Review: Swans’ “The Glowing Man” / Show Thur
The Glowing Man is legendary experimental/post-rock band Swans’ final release under their current lineup, a group that has reinvented and reinvigorated the Swans sound since their reformation in 2010. As far as swan songs go (no pun intended) The Glowing Man is the perfect finishing statement to the era that found frontman Michael Gira pushing the band into a more orchestral direction.
Plenty has been made of The Glowing Man’s quietness – but don’t let that fool you. Even at its most sonically docile, The Glowing Man carries a weight of intensity that feels crushing. Perhaps it’s the power of suggestion as much as it is the sound, but even at a whisper Gira is vengeful and terrifying. In “Cloud of Unknowing” he sings “I am watching your skin / your son” in a dirge-like sigh that is all that more effective in its hushed severity than anything that eighties Gira might have screamed.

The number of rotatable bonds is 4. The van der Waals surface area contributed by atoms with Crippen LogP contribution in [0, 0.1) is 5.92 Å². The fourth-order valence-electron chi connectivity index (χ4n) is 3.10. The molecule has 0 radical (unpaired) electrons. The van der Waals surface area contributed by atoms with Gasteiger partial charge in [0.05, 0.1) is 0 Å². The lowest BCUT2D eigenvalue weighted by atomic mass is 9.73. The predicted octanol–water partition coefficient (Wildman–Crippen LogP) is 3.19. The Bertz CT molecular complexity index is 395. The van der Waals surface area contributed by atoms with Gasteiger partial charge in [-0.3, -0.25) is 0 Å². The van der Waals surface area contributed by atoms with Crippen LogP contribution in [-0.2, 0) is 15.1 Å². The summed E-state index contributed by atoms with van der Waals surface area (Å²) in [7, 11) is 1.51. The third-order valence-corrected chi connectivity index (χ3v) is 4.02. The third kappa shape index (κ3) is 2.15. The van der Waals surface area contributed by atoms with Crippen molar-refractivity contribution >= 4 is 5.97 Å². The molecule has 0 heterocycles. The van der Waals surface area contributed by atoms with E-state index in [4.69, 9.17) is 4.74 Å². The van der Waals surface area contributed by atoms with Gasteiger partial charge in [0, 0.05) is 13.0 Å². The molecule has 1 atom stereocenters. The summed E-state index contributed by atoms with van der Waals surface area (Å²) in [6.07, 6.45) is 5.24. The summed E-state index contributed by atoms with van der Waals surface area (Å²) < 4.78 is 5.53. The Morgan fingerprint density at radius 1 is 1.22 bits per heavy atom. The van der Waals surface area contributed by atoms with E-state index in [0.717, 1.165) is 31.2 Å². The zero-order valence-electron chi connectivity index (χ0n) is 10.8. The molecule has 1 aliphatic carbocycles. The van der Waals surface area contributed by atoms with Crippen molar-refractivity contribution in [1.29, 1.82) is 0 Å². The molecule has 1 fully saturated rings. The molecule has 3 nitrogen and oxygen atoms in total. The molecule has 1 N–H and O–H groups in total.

The Glowing Man clocks in at nearly two hours and the intensity never really lets up. It’s like a slow burning anxiety attack that waxes and wanes but never really releases its icy grip from the brain. The music is alternatively beautiful, horrifying, and simply overwhelming. Gira’s wife Jennifer provides a break from his ever-present growl in “When Will I Return,” however that song’s lyrical matter (in which she describes fighting off and stabbing an attacker) is some of the record’s most pitch black. Of course, Gira has a particular talent for making the ugliest of subject matter gorgeous in its own kind of fucked up way. If you come prepared for Swans unrelenting bleakness (which honestly, most of us should be by now) The Glowing Man provides a great deal to love in its uncompromising austerity.
It’s tough to say where The Glowing Man falls in the hierarchy of post 2010-Swans records, but that it even ranks should be telling enough as thus far there hasn’t been a weak link in the bunch. Swans will perform this Thursday night at the Fine Line (tix here), and since Gira will be touring even less in the future, this may be one of our last chances to see him for a while.